Before you dive into the sea of questions that come with selecting a backyard chicken or picking out a pet goat, you'll want to first make sure you fully understand the implications of owning unconventional pets.
You may have already tallied up the various costs to care for such animals, and checked with local officials about any relevant ordinances, but have you talked it over with your insurance agent? Will having a hen or goat in your backyard impact your homeowners coverage?
We'll break things down to give you an idea of what you can expect.
Most homeowners policies offer liability coverage, which is designed to help protect you from lawsuits for any injuries or property damage you might cause to some other person. And, according to the Insurance Information Institute (III), that coverage also typically includes injury or damage caused by pets.
If your dog were to bite someone, for instance, your liability coverage would typically cover the related legal expenses (up to the limit stated on your policy), according to the III.
Of course, most people have conventional pets like dogs — would that liability coverage also apply to your hen or pet goat?
Well, it might. Your homeowners policies may provide liability coverage for smaller animals you own for your own personal use, and not being raised for business purposes; for example, you're not selling the eggs or goat milk soaps at a farmers market (homeowners policies typically exclude liability coverage for business activities, though Insurance Journal says some companies may cover limited hobby activities). If you aren't sure what's covered in your policy, you may want to talk to your agent.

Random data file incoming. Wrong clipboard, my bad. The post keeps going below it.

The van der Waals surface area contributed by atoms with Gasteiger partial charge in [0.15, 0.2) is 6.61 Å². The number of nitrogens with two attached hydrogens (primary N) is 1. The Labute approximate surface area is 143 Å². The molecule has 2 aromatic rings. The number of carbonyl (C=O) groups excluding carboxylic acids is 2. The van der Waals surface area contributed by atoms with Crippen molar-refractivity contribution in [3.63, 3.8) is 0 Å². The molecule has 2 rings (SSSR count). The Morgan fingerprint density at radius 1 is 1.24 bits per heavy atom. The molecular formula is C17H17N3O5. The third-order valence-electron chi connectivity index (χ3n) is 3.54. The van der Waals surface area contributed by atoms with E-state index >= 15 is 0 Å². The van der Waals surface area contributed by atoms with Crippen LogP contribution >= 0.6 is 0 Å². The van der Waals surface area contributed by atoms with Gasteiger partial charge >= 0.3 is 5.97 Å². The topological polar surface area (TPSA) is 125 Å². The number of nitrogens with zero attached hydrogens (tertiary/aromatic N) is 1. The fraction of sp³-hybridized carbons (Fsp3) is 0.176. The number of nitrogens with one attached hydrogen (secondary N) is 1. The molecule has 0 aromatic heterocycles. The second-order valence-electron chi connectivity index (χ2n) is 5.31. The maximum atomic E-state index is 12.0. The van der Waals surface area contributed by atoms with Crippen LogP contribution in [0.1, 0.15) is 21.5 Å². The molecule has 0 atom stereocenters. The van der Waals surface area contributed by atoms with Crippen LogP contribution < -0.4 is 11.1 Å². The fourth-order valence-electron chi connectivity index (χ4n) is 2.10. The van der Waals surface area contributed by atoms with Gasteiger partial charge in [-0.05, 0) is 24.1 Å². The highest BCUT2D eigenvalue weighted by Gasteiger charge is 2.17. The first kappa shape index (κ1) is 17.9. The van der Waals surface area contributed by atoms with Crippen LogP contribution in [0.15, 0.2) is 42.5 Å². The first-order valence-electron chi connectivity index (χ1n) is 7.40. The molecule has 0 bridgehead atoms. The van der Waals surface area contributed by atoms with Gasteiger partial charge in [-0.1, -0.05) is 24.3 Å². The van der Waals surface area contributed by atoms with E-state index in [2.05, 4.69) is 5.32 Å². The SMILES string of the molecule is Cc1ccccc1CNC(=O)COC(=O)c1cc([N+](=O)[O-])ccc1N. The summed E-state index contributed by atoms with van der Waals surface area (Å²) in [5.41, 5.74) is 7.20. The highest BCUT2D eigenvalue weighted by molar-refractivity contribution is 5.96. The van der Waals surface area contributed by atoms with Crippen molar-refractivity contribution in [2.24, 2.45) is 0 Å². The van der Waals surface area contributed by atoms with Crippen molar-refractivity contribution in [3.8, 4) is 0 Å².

An agent can help you understand the terms of your coverage and whether there are certain scenarios that may not be covered. For example, homeowners policies don't typically provide coverage for damage a pet causes to your own property. It doesn't matter if it's your dog that chewed the drapes, or your frisky goat, your policy likely won't cover the damage.
A homeowners policy also won't pay the medical bills for your pet, says the III. So, even if your insurance company provides liability coverage, this does not include coverage for loss or injury to the animal. You'll probably have to spring for the costs of veterinary care on your own.
So, do yourself a favor and talk to your insurance agent to find out how your prospective pet might affect your coverage before you get too swept up in rural visions of raising and nurturing a backyard chicken or goat.